Tyrone Washington ‘Natural Essence’

‘Natural Essence’ is tenor sax enigma Tyrone Washington’s “one and done” as a leader for Blue Note. Recorded 29 Dec 1967 with a formidable lineup of Woody Shaw-trumpet, James Spaulding-alto sax/flute, Kenny Barron-piano, Reggie Workman-bass & Joe Chambers-drums, this is one of those inside/outside records that grabs you on the first listen and then reveals itself even further with repeat spins. Washington’s approach nods to several contemporaries including Coltrane, Wayne Shorter and Joe Henderson, though he’s clearly got some Eric Dolphy in him as well. The compositions are all really interesting, requiring a band of this caliber to pull them off so well. Even during the quieter moments, there’s a perpetual restlessness afoot that makes you feel that this band is eager to explore all the potential tangents within the compositional framework. A disappointing fade out and what sound to my ears like one or two unnecessarily shortened solos make me wonder exactly how far out they could have taken some of these tunes! While there are sharp elbows from time to time, this isn’t an avant or “out” record at all. I’d classify it as modal/advanced hard bop, with the occasional left turn into skronkville but those moments don’t occur very often. The last track “Song of Peace” is probably the freest. It’s an environment that Joe Chambers thrives in, and those who’ve enjoyed his work on some of the in/out LPs by Bobby Hutcherson or Grachan Moncur will enjoy his work here a great deal. Washington only made a couple of records as a leader, though he also did notable sideman work on Horace Silver’s ‘The Jody Grind’. He recorded last in 1974 before dropping out of music and finding religion, never to record again. This LP is a bit of a rarity on vinyl but turns up more often than you’d expect, and it is widely available across the digital spectrum. Don’t miss it! While not a household name, it’s a terrific, unconventional title that deserves wider recognition

Wayne Shorter ‘The All Seeing Eye’

Without question the boldest album Shorter had made in the 18 months since leading his first album for Blue Note in April 1964. His tenure @bluenoterecords had started years before, participating in legendary sessions with Donald Byrd (‘Free Form’), Lee Morgan (’Search For The New Land’), Freddie Hubbard (‘Ready For Freddie’) and several Jazz Messenger sets with Art Blakey. His skills and reputation as both player and composer grew rapidly during that time, kicking into overdrive as he grew into his leadership role which occurred only months before assuming the role of tenor sax man and compositional linchpin in @milesdavis Second Great Quintet. So by Fall 1965 having led a number of now-classic albums like ’Speak No Evil’, ‘Juju’, ’Night Dreamer’ and ‘Et Cetera’, his aspirations for ‘The All Seeing Eye’ were bigger, his compositions bolder and his approach grander. This was a “concept album” about life, the universe and everything; brimming with edgy hard bop, chaotic modal grooves, and explorations that often tap into the dark side of The Force. The true stars of the session are Shorter’s compositions: their framework provides ample freedom for exploration yet enough structure to keep things from collapsing into into freeform cacophony. Shorter’s well-chosen band makes the most of this: Freddie Hubbard (trumpet) Alan Shorter (flugelhorn) Grachan Moncur III (trombone) James Spaulding (alto sax) Herbie Hancock (piano) Ron Carter (bass) Joe Chambers (drums)…the largest line-up he’d led so far. These players sound truly liberated and inspired. The results aren’t for everyone (the three star review at Amazon has probably scared away more than a few folks unfortunately), but if you’ve got the patience and open-mindedness to take joy in the abstract enigmas of tracks like “Chaos” and the title track, this record may become a favorite sooner than you’d think. I find this a riveting listen @wayne.shorter @herbiehancock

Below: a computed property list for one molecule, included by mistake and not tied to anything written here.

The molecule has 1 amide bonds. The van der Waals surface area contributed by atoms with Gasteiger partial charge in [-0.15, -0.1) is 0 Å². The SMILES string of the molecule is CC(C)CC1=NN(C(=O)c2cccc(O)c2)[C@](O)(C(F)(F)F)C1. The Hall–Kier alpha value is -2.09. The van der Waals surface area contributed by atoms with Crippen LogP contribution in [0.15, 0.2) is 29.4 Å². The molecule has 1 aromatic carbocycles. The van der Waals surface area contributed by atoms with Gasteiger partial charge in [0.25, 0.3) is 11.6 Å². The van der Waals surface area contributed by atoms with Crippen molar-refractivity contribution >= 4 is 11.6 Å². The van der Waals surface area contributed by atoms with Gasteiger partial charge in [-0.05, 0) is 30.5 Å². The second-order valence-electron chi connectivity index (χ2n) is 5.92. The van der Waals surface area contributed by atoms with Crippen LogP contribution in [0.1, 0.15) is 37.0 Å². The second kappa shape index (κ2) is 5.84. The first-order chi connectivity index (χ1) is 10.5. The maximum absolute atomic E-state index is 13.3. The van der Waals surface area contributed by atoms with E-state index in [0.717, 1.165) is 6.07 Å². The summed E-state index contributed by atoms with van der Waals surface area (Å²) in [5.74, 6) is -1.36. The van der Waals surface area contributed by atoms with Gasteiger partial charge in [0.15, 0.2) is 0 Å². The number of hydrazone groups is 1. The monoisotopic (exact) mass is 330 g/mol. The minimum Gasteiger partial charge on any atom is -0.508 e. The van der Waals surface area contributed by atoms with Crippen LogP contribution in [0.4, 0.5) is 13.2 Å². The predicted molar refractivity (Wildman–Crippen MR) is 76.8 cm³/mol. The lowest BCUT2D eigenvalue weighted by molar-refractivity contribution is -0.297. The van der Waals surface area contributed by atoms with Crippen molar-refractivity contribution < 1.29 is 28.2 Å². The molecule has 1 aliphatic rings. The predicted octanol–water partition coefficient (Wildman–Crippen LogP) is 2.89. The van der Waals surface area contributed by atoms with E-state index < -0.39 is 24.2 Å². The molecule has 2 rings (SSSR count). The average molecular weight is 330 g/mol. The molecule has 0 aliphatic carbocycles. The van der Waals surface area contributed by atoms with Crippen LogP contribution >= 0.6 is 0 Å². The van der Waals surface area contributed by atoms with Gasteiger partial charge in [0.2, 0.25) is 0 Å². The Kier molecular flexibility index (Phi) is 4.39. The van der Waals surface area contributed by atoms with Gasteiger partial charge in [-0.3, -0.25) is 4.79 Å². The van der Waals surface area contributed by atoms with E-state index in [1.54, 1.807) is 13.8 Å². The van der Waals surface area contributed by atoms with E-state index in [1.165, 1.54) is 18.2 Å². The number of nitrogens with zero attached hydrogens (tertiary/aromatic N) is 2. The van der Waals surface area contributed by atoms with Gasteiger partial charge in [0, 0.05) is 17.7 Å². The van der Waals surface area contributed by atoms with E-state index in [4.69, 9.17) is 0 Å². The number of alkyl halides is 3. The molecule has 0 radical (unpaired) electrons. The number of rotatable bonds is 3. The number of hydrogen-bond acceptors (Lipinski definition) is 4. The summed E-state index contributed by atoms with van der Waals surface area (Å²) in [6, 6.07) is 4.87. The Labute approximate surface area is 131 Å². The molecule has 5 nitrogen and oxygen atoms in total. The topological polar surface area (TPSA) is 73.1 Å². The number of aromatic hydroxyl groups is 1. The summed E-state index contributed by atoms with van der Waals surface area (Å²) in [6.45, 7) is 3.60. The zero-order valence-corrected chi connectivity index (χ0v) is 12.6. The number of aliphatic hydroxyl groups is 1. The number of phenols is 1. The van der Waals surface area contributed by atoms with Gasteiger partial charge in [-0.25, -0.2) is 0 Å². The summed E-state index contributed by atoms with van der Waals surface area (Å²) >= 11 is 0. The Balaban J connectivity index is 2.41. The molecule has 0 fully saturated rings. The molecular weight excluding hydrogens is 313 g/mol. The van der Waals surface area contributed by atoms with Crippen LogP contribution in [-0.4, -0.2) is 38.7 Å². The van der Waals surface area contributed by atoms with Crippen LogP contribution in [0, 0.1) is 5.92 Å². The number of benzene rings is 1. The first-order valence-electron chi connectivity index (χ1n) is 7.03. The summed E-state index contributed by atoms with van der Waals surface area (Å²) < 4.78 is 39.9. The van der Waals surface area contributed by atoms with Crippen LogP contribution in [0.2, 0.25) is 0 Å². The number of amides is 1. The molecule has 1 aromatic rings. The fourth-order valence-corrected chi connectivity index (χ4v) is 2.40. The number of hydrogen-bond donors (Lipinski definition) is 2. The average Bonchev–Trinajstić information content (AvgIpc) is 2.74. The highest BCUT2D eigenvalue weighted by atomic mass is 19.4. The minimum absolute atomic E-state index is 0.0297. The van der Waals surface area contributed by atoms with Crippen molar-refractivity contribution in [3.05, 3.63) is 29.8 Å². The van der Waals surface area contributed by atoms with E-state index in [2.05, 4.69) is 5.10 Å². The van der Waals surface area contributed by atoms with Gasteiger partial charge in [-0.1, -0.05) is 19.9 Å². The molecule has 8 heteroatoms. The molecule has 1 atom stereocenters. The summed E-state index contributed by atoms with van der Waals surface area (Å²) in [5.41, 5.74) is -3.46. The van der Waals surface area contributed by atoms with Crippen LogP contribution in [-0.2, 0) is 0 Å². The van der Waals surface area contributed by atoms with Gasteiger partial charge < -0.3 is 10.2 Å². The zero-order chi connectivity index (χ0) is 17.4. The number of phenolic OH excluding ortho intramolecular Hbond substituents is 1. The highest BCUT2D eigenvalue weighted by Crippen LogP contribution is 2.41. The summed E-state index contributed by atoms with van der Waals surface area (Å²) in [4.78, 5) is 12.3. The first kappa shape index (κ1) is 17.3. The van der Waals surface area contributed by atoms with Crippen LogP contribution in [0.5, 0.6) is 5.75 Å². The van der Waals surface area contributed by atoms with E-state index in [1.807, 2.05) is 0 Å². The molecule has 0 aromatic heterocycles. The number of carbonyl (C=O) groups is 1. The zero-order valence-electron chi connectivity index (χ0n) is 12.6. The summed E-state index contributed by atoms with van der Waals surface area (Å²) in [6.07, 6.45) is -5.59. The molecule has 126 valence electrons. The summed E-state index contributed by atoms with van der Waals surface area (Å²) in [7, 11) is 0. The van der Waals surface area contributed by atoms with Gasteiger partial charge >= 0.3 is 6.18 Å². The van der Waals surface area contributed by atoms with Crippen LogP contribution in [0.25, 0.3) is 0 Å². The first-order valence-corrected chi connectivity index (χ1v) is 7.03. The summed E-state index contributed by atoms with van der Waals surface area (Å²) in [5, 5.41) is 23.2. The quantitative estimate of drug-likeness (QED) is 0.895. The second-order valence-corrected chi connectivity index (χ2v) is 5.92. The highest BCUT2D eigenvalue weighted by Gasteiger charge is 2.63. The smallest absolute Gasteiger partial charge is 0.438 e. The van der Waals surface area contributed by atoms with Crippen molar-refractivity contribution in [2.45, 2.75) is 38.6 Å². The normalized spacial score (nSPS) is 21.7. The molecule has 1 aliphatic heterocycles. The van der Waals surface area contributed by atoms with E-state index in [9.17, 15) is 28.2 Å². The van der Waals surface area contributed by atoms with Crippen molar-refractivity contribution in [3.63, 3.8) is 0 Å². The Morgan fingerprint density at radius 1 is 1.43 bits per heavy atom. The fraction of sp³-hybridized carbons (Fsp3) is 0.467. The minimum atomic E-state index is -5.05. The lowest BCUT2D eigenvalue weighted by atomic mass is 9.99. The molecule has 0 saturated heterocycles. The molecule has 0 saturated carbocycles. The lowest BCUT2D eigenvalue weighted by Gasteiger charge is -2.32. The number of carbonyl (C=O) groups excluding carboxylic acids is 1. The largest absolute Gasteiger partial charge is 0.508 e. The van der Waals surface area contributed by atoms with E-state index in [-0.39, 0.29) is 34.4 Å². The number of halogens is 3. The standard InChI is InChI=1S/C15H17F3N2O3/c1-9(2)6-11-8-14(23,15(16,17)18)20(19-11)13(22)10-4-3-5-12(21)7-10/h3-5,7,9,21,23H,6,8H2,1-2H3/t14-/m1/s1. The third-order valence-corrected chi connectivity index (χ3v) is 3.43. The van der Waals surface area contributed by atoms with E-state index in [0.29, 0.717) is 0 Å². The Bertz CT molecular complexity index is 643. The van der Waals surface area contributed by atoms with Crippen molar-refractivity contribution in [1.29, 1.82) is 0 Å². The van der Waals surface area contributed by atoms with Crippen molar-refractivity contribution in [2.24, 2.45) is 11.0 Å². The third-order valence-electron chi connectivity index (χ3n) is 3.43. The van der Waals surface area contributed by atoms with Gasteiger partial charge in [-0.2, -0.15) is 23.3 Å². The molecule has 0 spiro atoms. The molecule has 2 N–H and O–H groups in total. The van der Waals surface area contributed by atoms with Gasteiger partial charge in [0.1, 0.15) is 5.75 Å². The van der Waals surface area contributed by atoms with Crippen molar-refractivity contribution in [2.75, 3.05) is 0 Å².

Sam Rivers-Contours

Sam Rivers ‘Contours’ (Tone Poet edition 2019)

Mesmerizing. Fearless. Challenging. Indispensable. ‘Contours’ is a gripping record that will compel you to play it again and again. There’s one track called “Mellifluous Cacophony”—an apt description for this extremely progressive hard bop session that occasionally flirts with the avant-garde. You’ll hear beauty, anger, sadness, longing, confusion, and elation…the range of the music is staggering. It does have occasional sharp elbows so those who prefer a more distinctly melodic tonal center may have moments of panic but hold on tight—it’s worth it. Definitely music more for the head than the dancefloor. Intense, fascinating, dynamic, and endlessly replayable—the hallmark of a great, classic record. Mad respect to Sam Rivers (sax/flute), Herbie Hancock (piano), Freddie Hubbard (trumpet), Ron Carter (bass) and Joe Chambers (drums) who gathered on 21 May 1965 to create this rare unicorn. This is a brand new reissue, the latest in @bluenoterecords “Tone Poet” series overseen by Joe Harley. Sonically, this is some of the best work he’s done—spin this one for your friends/family who don’t understand the lure of vinyl. Props to all involved here…original pressings and reissues are all long out of print, and prices have gone sky-high. Now for $30 or so, you can own one of the all-time great under-recognized jazz records that sounds better than ever. Highest recommendation @jazzsaraswati @herbiehancockofficial